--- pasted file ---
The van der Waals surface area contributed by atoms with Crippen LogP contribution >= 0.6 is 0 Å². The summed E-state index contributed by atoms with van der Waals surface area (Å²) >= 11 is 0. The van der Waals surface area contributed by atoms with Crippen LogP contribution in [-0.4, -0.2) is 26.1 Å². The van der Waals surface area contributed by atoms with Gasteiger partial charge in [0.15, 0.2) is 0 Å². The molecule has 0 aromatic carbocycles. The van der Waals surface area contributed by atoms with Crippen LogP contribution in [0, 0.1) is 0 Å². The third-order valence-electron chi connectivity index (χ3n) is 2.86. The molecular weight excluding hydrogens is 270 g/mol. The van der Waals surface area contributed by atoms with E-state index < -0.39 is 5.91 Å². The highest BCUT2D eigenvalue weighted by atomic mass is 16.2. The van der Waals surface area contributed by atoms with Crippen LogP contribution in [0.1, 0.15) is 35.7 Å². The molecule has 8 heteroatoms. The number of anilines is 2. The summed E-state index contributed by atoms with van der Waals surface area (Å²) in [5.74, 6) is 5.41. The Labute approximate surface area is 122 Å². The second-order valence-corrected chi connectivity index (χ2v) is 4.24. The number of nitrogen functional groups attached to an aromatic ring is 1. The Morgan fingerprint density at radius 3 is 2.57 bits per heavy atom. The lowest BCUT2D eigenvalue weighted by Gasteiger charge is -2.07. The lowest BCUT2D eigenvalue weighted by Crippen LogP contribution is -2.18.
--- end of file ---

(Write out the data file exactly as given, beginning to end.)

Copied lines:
The van der Waals surface area contributed by atoms with Crippen LogP contribution >= 0.6 is 0 Å². The summed E-state index contributed by atoms with van der Waals surface area (Å²) >= 11 is 0. The van der Waals surface area contributed by atoms with Crippen LogP contribution in [-0.4, -0.2) is 26.1 Å². The van der Waals surface area contributed by atoms with Gasteiger partial charge in [0.15, 0.2) is 0 Å². The molecule has 0 aromatic carbocycles. The van der Waals surface area contributed by atoms with Crippen LogP contribution in [0, 0.1) is 0 Å². The third-order valence-electron chi connectivity index (χ3n) is 2.86. The molecular weight excluding hydrogens is 270 g/mol. The van der Waals surface area contributed by atoms with E-state index < -0.39 is 5.91 Å². The highest BCUT2D eigenvalue weighted by atomic mass is 16.2. The van der Waals surface area contributed by atoms with Crippen LogP contribution in [0.1, 0.15) is 35.7 Å². The molecule has 8 heteroatoms. The number of anilines is 2. The summed E-state index contributed by atoms with van der Waals surface area (Å²) in [5.74, 6) is 5.41. The Labute approximate surface area is 122 Å². The second-order valence-corrected chi connectivity index (χ2v) is 4.24. The number of nitrogen functional groups attached to an aromatic ring is 1. The Morgan fingerprint density at radius 3 is 2.57 bits per heavy atom. The lowest BCUT2D eigenvalue weighted by Gasteiger charge is -2.07. The lowest BCUT2D eigenvalue weighted by Crippen LogP contribution is -2.18.